9 Stanton, Andrea, “‘Palestinians Invade the Lebanon’: Mandate-Era Tourism and National Branding,” conference paper, MESA 2009, BostonGoogle Scholar.
10 On Mandate Palestine, see Bernstein, Deborah and Hasisi, Badi, “‘Buy and Promote the National Cause’: Consumption, Class Formation and Nationalism in Mandate Palestine Society,” Nations and Nationalism 14 (2008): 127–50CrossRefGoogle Scholar; Sherene Seikaly, “Meatless Days: Consumption and Capitalism in Wartime Palestine 1939–1948” (PhD diss., New York University, 2007); and idem, “Arab Businessmen Challenge the 1940s Status Quo,” Mediterraneans 14 (2010): 85–92. On other areas of the Middle East, see Thompson, Elizabeth, Colonial Citizens: Republican Rights, Paternal Privileges and Gender in French Syria and Lebanon (New York: Columbia University Press, 2000), 175–83Google Scholar; Russell, Mona, Creating the New Egyptian Woman: Consumerism, Education, and National Identity, 1963–1922 (New York: Palgrave, 2004), 73–77CrossRefGoogle Scholar; Shechter, Relli, “The Cultural Economy of Development in Egypt: Economic Nationalism, Hidden Economy and the Emergence of Mass Consumer Society during Sadat's infitah,” Middle Eastern Studies 44 (2008): 571–83CrossRefGoogle Scholar;Reynolds, Nancy, “National Socks and the ‘Nylon Woman’: Materiality, Gender, and Nationalism in Textile Marketing in Semicolonial Egypt, 1930–1956,” International Journal of Middle East Studies 43 (2011): 49–74CrossRefGoogle Scholar; and idem, A City Consumed.
11 See esp. Helman, Anat, Young Tel Aviv: A Tale of Two Cities, trans. Watzman, Haim (Waltham, Mass.: Brandeis University Press, 2010)CrossRefGoogle Scholar.
12 Shapira, Anita, Land and Power: The Zionist Resort to Force, 1881–1948, trans. Templer, William (New York: Oxford University Press, 1992), 83–126Google Scholar; Hirsch, Dafna, “‘We Are Here to Bring the West, Not Only to Ourselves’: Zionist Occidentalism and the Discourse of Hygiene in Mandate Palestine,” International Journal of Middle East Studies 41 (2009): 577–94.CrossRefGoogle Scholar
13 Horowitz, Dan and Lissak, Moshe, Origins of the Israeli Polity: Palestine under the Mandate (Chicago: University of Chicago Press, 1978)Google Scholar; Kimmerling, Baruch, “Yahasey Medina-Hevra Beyisrael” (State and Society in Israel), in ha-Hevrah ha-Yisraʾelit: Hebetim Bikortiyim (Israeli Society: Critical Aspects), ed. Ram, Uri (Tel Aviv: Bererot, 1993), 328–45Google Scholar.
14 Krampf, Arie, “Reception of the Developmental Approach in the Jewish Economic Discourse of Mandatory Palestine, 1934–1938,” Israel Studies 15 (2010): 80–103CrossRefGoogle Scholar.
15 Metzer, Jacob, “Kalkalat Eretz Yisraʾel bi-Tekufat ha-Mandat: Mabat al Hitpathut ha-Mehkar” (The Economy of British Palestine: A Survey of Research Literature), Kalkalah ve-Hevrah bi-Yemey ha-Mandat, 1918–1948 (Economy and Society in the Mandate Period), ed. Bareli, Avi and Karlinsky, Nahum (Be'er Sheva, Israel: Ben-Gurion University, 2003), 7–57, esp. 43Google Scholar. For a succinct treatment of land struggles, see Kimmerling, Baruch, Zionism and Territory: The Socio-Territorial Dimensions of Zionist Politics (Berkeley, Calif.: University of California, 1983)Google Scholar; Kark, Ruth, ed., Geʾulat ha-Karkaʿ be-Eretz Yisraʾel: Raʾayon u-Maʿaseh (The Redemption of the Land in Palestine: Theory and Practice) (Jerusalem: Yad Ben-Zvi, 1990)Google Scholar; and Smith, Barbara J., The Roots of Separatism in Palestine: British Economic Policy 1920–1929 (Syracuse, N.Y.: Syracuse University Press, 1993), 85–116Google Scholar. On labor see ibid., 135–59; Lockman, Zachary, Comrades and Enemies: Arab and Jewish Workers in Palestine, 1906–1948 (Berkeley, Calif.: University of California Press, 1996)Google Scholar; and Bernstein, Deborah S., Constructing Boundaries: Jewish and Arab Workers in Mandatory Palestine (Albany, N.Y.: State University of New York Press, 2000)Google Scholar.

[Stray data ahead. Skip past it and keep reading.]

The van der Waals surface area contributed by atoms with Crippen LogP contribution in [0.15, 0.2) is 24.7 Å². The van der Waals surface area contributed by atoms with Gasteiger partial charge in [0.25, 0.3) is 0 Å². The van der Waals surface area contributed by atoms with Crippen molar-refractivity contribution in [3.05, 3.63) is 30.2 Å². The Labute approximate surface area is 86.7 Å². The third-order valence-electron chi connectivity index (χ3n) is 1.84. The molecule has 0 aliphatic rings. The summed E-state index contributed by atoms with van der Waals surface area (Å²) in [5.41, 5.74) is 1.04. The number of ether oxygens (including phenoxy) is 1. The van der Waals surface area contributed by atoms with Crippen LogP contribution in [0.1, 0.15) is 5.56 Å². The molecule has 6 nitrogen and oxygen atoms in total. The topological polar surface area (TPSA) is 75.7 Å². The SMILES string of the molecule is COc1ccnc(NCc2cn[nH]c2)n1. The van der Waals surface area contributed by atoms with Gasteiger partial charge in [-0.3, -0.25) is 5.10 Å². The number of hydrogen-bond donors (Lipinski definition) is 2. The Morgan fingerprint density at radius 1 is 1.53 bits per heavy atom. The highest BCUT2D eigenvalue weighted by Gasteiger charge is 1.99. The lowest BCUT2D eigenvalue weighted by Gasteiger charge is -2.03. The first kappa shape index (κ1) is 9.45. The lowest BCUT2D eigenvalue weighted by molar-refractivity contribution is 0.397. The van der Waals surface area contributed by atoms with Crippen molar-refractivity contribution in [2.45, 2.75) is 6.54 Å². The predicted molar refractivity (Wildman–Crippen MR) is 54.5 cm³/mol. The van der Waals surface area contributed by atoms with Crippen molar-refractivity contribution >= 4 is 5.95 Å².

16 Bernstein and Hasisi, “‘Buy and Promote the National Cause’”; Seikaly, “Arab Businessmen Challenge”; idem, “Meatless Days.”
17 “ʿIton ha-Mufti ʿal Purim be-Tel Aviv” (The Mufti's Newspaper about Purim in Tel Aviv), Ha-aretz, 5 March 1934; “Bein Skheineinu” (Among our Neighbors), Davar, 8 December 1925, 4; “ba-ʿItonut ha-ʿAravit” (In the Arab Press), Doʾar ha-Yom, 12 March 1933; “me-ha-ʿItonut ha-ʿAravit” (From the Arab Press), Ha-aretz, 15 March 1933.
18 Drummond, Ian M., British Economic Policy and the Empire, 1919–1939 (London: Allen & Unwin, 1972), 17–25Google Scholar.
19 From Dr. A. Marcus to P. Rotenstreich, a report on prices of Palestinian and Syrian products in local markets, 31 January 1938, Central Zionist Archives (hereafter CZA) S54/327. See also Horowitz, David, Aspects of Economic Policy in Palestine (Jerusalem: The Jewish Agency, 1936), 57–68Google Scholar; A Survey of Palestine, 3 vols. (Jerusalem: Government Printer, 1946), 2:441–42; and Metzer, , The Divided Economy of Mandate Palestine (Cambridge: Cambridge University Press, 1998), 164–65CrossRefGoogle Scholar.
20 Smith, The Roots of Separatism, 20–25; Galya Hasharoni, “Shinayim Totavot, Shokolad ve-Itriyot: ha-Taʿasiyah ha-ʿIvrit be-ʿAsor ha-Rishon la-Mandat 1919–1929 – Hebetim Hevratiyim ve-Kakaliyim” (False Teeth, Chocolate, and Noodles: The Hebrew Industry in the First Decade of the British Mandate, 1919–1929—Economic and Social Aspects) (master's thesis, Haifa University, 2008), 115. On the Egyptian boycott, see Shechter, “The Cultural Economy of Development”; Reynolds, “National Socks,” 52; and idem, A City Consumed, 78–113, esp. 84.
21 Survey of Palestine, 3:570.